[rspec-users] [Cucumber] Level of features / Feature dependent steps

Jonathan Linowes jonathan at parkerhill.com
Tue Feb 17 16:33:34 EST 2009


On Feb 17, 2009, at 3:27 PM, Lenny Marks wrote:

> Forgive the long post, just looking for input/advice/alternate  
> opinions..
>
> Like many I think that going through the exercise of framing user  
> requests in Cucumber terms(Features, Scenarios..) really helps  
> facilitate necessary conversations and avoid time wasted  
> implementing the wrong thing(e.g. as a requirement/specification  
> tool). However, I'm a bit confused when it comes to tying this in  
> with Cucumber.  I've come across many suggestions about audience  
> being king as far as language used in features, but when writing  
> features as part of a specification for a new feature, I  
> consistently find myself writing at a higher level than most any  
> examples I've come across(See example below).
>
> In the past we've typically relied on very informal means of  
> specifying new features(Wiki pages, paper, and verbal  
> communication). No that's not our problem..;-) TPI, Even with  
> extensive object level specs, the full details of what an  
> application does and how it is expected to behave from the outside  
> tends to get lost in the app over time. For example, we have a few  
> applications that were developed by a consulting company. Even  
> concentrating only on the UI and the flow of the application, there  
> are many features that are kind of hidden within the app(ex. assign  
> to drop down that should keep most recently used names first).  
> Without being extremely familiar with the app, all you really know 
> (as a developer or tester) is that it renders successfully, which  
> is an obvious maintenance problem. Even with newer apps, after a  
> feature is implemented it tends to get lost inside the application.
>
> I was thinking that Cucumber could really work here as a full life  
> cycle tool because the same artifacts that were initially used to  
> specify a feature, could be kept and re-used as documentation for  
> users and testers. Unlike alternatives such as keeping a Wiki page  
> up to date, having features linked to implemented steps serves as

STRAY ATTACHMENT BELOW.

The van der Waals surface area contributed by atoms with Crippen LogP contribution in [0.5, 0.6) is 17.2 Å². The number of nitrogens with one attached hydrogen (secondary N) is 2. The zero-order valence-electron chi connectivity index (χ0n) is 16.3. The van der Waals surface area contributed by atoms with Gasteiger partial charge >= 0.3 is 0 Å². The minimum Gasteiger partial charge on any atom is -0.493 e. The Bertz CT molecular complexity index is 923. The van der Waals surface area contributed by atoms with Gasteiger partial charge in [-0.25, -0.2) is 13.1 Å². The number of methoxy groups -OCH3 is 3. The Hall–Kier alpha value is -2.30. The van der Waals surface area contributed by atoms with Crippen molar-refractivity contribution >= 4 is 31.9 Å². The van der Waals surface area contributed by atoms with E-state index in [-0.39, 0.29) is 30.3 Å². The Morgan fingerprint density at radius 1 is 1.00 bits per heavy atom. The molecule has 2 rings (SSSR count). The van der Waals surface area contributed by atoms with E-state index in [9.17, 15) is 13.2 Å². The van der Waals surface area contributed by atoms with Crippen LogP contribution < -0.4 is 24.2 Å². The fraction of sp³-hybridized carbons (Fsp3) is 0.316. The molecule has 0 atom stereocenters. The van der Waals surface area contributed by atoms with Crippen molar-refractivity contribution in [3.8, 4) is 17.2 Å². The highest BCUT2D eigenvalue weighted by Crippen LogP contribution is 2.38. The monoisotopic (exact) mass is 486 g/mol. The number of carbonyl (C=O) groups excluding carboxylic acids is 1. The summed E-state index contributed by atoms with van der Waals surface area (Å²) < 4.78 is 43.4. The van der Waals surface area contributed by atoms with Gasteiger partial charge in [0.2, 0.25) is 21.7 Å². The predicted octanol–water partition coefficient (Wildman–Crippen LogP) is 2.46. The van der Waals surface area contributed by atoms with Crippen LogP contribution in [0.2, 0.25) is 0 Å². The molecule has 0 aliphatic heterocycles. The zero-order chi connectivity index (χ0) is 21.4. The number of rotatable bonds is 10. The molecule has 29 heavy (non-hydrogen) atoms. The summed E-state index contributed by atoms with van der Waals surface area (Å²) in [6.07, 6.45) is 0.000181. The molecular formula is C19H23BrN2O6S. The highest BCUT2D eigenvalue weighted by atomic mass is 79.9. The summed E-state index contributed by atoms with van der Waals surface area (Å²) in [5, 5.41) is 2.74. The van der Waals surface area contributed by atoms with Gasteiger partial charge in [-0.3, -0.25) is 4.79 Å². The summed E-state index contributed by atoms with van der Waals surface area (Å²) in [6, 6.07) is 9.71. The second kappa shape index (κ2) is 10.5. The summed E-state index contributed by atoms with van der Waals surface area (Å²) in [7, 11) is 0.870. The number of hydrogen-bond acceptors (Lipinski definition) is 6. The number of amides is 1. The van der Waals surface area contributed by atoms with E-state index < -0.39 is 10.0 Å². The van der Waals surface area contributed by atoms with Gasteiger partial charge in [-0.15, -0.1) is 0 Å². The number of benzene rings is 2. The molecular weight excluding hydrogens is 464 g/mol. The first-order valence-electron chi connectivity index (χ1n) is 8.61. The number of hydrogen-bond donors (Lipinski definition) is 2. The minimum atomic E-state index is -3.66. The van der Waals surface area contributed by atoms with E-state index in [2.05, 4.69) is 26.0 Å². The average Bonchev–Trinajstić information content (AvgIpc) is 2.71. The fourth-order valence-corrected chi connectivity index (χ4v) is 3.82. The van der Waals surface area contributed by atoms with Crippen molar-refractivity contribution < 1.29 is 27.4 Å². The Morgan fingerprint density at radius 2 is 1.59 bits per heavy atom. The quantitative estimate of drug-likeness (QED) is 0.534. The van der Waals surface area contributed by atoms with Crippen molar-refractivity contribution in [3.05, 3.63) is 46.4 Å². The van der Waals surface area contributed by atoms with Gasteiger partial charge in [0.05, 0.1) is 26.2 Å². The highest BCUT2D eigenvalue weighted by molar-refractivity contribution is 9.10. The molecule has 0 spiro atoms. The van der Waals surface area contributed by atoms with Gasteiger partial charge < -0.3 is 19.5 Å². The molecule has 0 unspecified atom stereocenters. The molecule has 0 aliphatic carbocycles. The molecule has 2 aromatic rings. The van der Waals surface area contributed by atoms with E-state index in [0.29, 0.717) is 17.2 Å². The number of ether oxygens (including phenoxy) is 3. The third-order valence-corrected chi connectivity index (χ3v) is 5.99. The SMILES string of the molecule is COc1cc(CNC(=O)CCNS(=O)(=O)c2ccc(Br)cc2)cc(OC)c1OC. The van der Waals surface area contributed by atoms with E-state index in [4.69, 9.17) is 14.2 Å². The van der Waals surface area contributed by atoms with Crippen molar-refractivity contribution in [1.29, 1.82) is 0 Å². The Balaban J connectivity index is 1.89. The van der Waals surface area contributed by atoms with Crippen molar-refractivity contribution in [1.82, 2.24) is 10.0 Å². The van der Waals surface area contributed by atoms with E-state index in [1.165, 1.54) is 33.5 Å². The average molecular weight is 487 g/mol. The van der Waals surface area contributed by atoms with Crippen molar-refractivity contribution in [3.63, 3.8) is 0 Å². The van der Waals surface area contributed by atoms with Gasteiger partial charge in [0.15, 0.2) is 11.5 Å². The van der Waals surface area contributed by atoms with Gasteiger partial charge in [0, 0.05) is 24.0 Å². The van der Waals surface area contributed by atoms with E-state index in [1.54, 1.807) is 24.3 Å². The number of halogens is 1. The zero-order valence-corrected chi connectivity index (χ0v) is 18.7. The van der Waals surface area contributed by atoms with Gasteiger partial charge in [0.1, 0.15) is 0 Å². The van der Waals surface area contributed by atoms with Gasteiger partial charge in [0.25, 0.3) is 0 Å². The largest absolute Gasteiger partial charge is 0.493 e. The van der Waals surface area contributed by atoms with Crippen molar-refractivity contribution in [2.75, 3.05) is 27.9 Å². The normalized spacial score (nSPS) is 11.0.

> integration tests and also ensures that the feature as written, is  
> still accurate/up to date. (Even link Cucumber output to Wiki page)
>
> Anyway, reading through Cucumber docs and examples, I almost always  
> see much more specific examples.
>
> e.g. (from RSpec book)
> Feature: Pay bill on line
>
> Scenario: Pay a bill
> 	Given a checking account with $50
> 	And a payee named Acme
>         And an Acme bill for $37
> 	When I pay the Acme bill
> 	Then I should have $13 remaining in my checking account
>         And the payment of $37 to Acme should be listed in Recent  
> Payments
>
> That makes sense to me from a testing perspective, but it just  
> doesn't seem right to me from the perspective I speak of above. If  
> I were flushing out this feature with users, I'd have probably  
> wound up with something more like:
>
> Scenario: Pay a bill with sufficient funds
> 	Given I have a bill to pay
>  	And I have enough money in my checking account to cover it
> 	When I pay the bill
> 	Then my checking account should be debited by the amount payed
>         And the payment  should be listed in Recent Payments
>
> One problem is that obviously this way involves always writing an  
> extra level of feature dependent steps. It just seems to me that  
> the specific version tends to distract from the actual story. I'm  
> sure I'm looking at this backwards, but does anyone else use  
> Cucumber similarly?

Not sure about your 'life cycle' discussion, but wrt the examples, I  
do that all the time.

You've probably seen earlier discussions about instance variables.  
Some have advised against it, but I use them. Its manageable if  
you're consistent.

eg  @account  == 'a checking account', 'my checking account', etc
        @bill == 'the bill', etc
        @bill.amount == 'the amount', 'the payment', etc
etc

And have default setups
but also more specific ones as needed,

Given /^I have a bill to pay$/ do
	@bill = Bill.create( :company => 'Acme', :amount => 37 )
end

Given /^I have a bill to pay to "(.+)" for \$(\d+)$/ |who, amount|
	@bill = Bill.create( :company => who,  :amount => amount )
end


so you can have
	Given I have a bill to pay
or
	Given I have a bill to pay to "Acme" for $37

I'd probably change your 2nd step to

	And I have enough money in my checking account to cover the bill

so "my checking account" and "the bill" reference @account and @bill

If you're managing both checking and savings accounts, i might have  
@checking and @savings instead of @account, and make the account type  
another argument, and so on

--linoj

>
> Thanks,
> -lenny
>
>
>
>
> _______________________________________________
> rspec-users mailing list
> rspec-users at rubyforge.org
> http://rubyforge.org/mailman/listinfo/rspec-users



More information about the rspec-users mailing list